camps in Germany, what she said was so striking: I have never in my life
laughed as hard and laughed as long as when we were in the camp. So it's
that persecution, and that pressure. And that threat, that you would be
killed. You are freed from the possibility to feel sorry for yourself.
And with your comrades and your friends you laugh just as hard as you
That's true: Have you ever laughed harder than when you were in prison?
Bobby Seale: Yes I
was a standup comedian way back before the party started and I could break
out after very good serious sessions and starting doin some satyrical
rendition on "how the revolution's gonna come and we will take over".
Various imitations of various speakers, even integrating John Waynes stupid
walk (springt auf, schreitet breitbeinig und mit tödlichem Gesichtsausdruck
durch das Zimmer). And party members would be cracking up...
I created names for specific guards in the great Chicago conspiracy process...
I played games with them. Well I've been chained in the cell, I've been
beaten in the balls, I'm choked almost into unconsciousness, but it's
Jamal Joseph: And
you can change the consciousness in a fight when you are laughing at your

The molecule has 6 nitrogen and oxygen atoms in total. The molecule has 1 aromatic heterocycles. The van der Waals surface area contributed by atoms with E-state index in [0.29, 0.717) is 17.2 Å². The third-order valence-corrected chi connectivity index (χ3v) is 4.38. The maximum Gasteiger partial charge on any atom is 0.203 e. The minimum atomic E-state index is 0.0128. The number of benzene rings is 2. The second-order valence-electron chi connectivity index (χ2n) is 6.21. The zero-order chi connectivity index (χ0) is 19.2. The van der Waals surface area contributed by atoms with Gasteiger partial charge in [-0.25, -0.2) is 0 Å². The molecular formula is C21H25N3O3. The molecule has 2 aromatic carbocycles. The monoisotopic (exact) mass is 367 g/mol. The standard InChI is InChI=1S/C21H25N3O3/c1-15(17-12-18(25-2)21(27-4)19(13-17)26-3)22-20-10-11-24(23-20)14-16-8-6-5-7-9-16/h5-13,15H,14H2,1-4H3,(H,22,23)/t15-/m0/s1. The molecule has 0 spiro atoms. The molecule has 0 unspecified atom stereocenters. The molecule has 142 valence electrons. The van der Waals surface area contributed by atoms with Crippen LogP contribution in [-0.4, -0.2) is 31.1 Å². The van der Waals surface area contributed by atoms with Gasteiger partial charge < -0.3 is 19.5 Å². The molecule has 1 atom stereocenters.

opponent. Muhammad Ali did this really good. Red Foxx once told Malcolm
X : That's a good speech but you have to build in a few more jokes. If
you told a joke just before you would make an important point, people
would laugh and then get quiet and expecting the next thing coming...
He was a master in it, and Bobby, Kathleen and Eldridge were masters in
it and we learned it listening to them... We did in the local chapters.
And then when you take someone who is supposed to be so fearsome and the
cops do roll up at your home and you say: You come here like oinking early
in the morning, smelling like pig shit what the fuck you want? That's
a great weapon of demoralizing them.
In the Panther 21
case ... we were yelling at the state attorney all the time (What you
gonna do judge, take away my drivers licence?) And he walked out and everybody
was laughing even in the court halls.
So our struggle was very alive,
Bobby Seale: ...in
courtroom: Anyway you are still a fascist, a racist and a bighead.
Mr. Seale if you continue this contemptuous behaviour... will you put
me in prison?
When we were in court we had a lot of fun. Because people supported us.
Some of the panthers, who were not arrested, brought a birthday cake in,
my birthday was during the trial, the judge came in, arrested the cake...
Another time someone dumped a pound of Marihuana on the defendants desk,
you should have seen how everybody jumped to the desk...
Another day they came in dressed in robes like the judge. So the judge
comes in shouting: Huuh, I will have no mocking of the court in here...
So they had to remove the robes but underneath they wore police uniforms...
I loved that shit. There's a power behind all of this, that doesn't put
you in a state of depression.